In addition, if you use an unusual directory layout you can give
options like `--bindir=PATH' to specify different values for particular
kinds of files. Run `configure --help' for a list of the directories
you can set and what kinds of files go in them.
If the package supports it, you can cause programs to be installed
with an extra prefix or suffix on their names by giving `configure' the
option `--program-prefix=PREFIX' or `--program-suffix=SUFFIX'.
Optional Features
Some packages pay attention to `--enable-FEATURE' options to
`configure', where FEATURE indicates an optional part of the package.
They may also pay attention to `--with-PACKAGE' options, where PACKAGE
is something like `gnu-as' or `x' (for the X Window System). The
`README' should mention any `--enable-' and `--with-' options that the
package recognizes.
For packages that use the X Window System, `configure' can usually
find the X include and library files automatically, but if it doesn't,
you can use the `configure' options `--x-includes=DIR' and
`--x-libraries=DIR' to specify their locations.
Specifying the System Type
There may be some features `configure' can not figure out
automatically, but needs to determine by the type of host the package
will run on. Usually `configure' can figure that out, but if it prints
a message saying it can not guess the host type, give it the
`--host=TYPE' option. TYPE can either be a short name for the system
type, such as `sun4', or a canonical name with three fields:
See the file `config.sub' for the possible values of each field. If
`config.sub' isn't included in this package, then this package doesn't
need to know the host type.
If you are building compiler tools for cross-compiling, you can also
use the `--target=TYPE' option to select the type of system they will
produce code for and the `--build=TYPE' option to select the type of
system on which you are compiling the package.
Sharing Defaults
If you want to set default values for `configure' scripts to share,
you can create a site shell script called `' that gives
default values for variables like `CC', `cache_file', and `prefix'.
`configure' looks for `PREFIX/share/' if it exists, then
`PREFIX/etc/' if it exists. Or, you can set the
`CONFIG_SITE' environment variable to the location of the site script.
A warning: not all `configure' scripts look for a site script.
Operation Controls
`configure' recognizes the following options to control how it
Use and save the results of the tests in FILE instead of
`./config.cache'. Set FILE to `/dev/null' to disable caching, for
debugging `configure'.
Print a summary of the options to `configure', and exit.
Do not print messages saying which checks are being made. To
suppress all normal output, redirect it to `/dev/null' (any error
messages will still be shown).
Look for the package's source code in directory DIR. Usually
`configure' can determine that directory automatically.
Print the version of Autoconf used to generate the `configure'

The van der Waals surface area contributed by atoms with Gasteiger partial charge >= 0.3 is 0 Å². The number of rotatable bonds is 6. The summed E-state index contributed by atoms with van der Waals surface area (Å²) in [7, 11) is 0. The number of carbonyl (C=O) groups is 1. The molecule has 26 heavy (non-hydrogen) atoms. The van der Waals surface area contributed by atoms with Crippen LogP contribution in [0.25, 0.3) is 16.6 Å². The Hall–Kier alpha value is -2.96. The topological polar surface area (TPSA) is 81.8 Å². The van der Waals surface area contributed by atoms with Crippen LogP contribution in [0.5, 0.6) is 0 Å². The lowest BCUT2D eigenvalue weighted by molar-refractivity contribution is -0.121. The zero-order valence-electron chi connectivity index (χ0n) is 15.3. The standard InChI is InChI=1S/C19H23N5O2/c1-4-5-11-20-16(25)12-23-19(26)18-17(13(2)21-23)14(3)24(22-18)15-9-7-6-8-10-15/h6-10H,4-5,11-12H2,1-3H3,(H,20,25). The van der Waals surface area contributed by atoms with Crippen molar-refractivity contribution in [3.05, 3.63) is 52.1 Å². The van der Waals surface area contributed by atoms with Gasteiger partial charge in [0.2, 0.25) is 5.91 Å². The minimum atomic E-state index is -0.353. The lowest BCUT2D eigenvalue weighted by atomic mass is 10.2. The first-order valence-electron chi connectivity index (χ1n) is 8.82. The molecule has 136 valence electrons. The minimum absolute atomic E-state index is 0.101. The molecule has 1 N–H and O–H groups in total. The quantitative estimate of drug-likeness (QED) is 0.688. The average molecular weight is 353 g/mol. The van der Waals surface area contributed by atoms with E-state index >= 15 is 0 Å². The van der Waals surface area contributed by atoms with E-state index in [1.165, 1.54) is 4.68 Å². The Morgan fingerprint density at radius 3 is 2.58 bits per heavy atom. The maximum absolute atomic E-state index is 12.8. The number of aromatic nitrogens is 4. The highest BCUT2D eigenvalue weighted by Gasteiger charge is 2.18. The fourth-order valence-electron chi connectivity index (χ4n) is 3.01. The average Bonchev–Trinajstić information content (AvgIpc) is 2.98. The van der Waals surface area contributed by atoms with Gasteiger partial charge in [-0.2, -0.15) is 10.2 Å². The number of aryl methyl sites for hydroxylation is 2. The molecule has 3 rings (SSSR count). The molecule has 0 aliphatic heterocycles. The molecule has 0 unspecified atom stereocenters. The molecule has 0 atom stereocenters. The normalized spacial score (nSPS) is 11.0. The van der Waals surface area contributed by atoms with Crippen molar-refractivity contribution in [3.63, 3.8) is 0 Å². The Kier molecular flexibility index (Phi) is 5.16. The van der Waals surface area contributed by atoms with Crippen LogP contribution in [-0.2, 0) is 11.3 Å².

script, and exit.
`configure' also accepts some other, not widely useful, options.
## Copyright (C) 1999 Lars Brinkhoff
SUBDIRS = port
bin_PROGRAMS = htc hts
man_MANS = hts.1 htc.1
CPPFLAGS += -Iport
htc_SOURCES = htc.c common.c tunnel.c http.c base64.c
htc_LDADD = -Lport -lport
hts_SOURCES = hts.c common.c tunnel.c http.c
hts_LDADD = -Lport -lport
noinst_HEADERS = common.h tunnel.h http.h base64.h
EXTRA_DIST = TODO HACKING DISCLAIMER doc/rfc1945.txt doc/rfc2068.txt \
FAQ doc/rfc2045.txt hts.1 htc.1 debian/changelog debian/control \
debian/copyright debian/dirs debian/docs debian/rules \
debian/prerm debian/postinst
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* Version 3.0
Summary of user-visible changes since 2.0:
** Bug fixes and improved stability.
** Long options work on all platforms.
The GNU libc getopt_long() functions were copied into the httptunnel
distribution and is used on systems where no long options are available
in the standard libraries.
** Logging messages get a time stamp.
** httptunnel is now Debianized.
** Replaced the MANUAL file with two man pages.
** Made compatible with the Univeral TUN device driver.
** New --strict-content-length option.
This option makes httptunnel obey the Content-Length field in the
HTTP header. This improves compatibility with some proxies. The
defalt is to be sloppy about the Content-Length field.
** New --keep-alive option.
With this option, httptunnel will send keep-alive bytes, which
improves stability with some proxies. The defailt is to send
keep-alive bytes every five seconds.
** New --max-connection-age option.
This option specifies the maximum age of any HTTP connection made
by httptunnel. The default is 300 seconds.
** New --proxy-authorization option.
This option is used to send a authorization string to the proxy.
** New --proxy-authorization-file option.
This option works as --proxy-authorization, only it reads the
string from the specified file.
** New --pid-file option.
With this option, httptunnel will write its process identification
number to the specified file.
** New --user-agent option.
Use this option to specify a string for the User-Agent field sent
in HTTP headers. This is useful for proxies that want a specific
value there.
* Version 2.0
Summary of user-visible changes since 1.0:
** There is a FAQ.
** There is a MANUAL which isn't.
** Port numbers have default values.
** There is a debug mode.
Using --enable-debug with 'configure' will make htc and hts recognize
--debug and --logfile options.
** Uses syslog.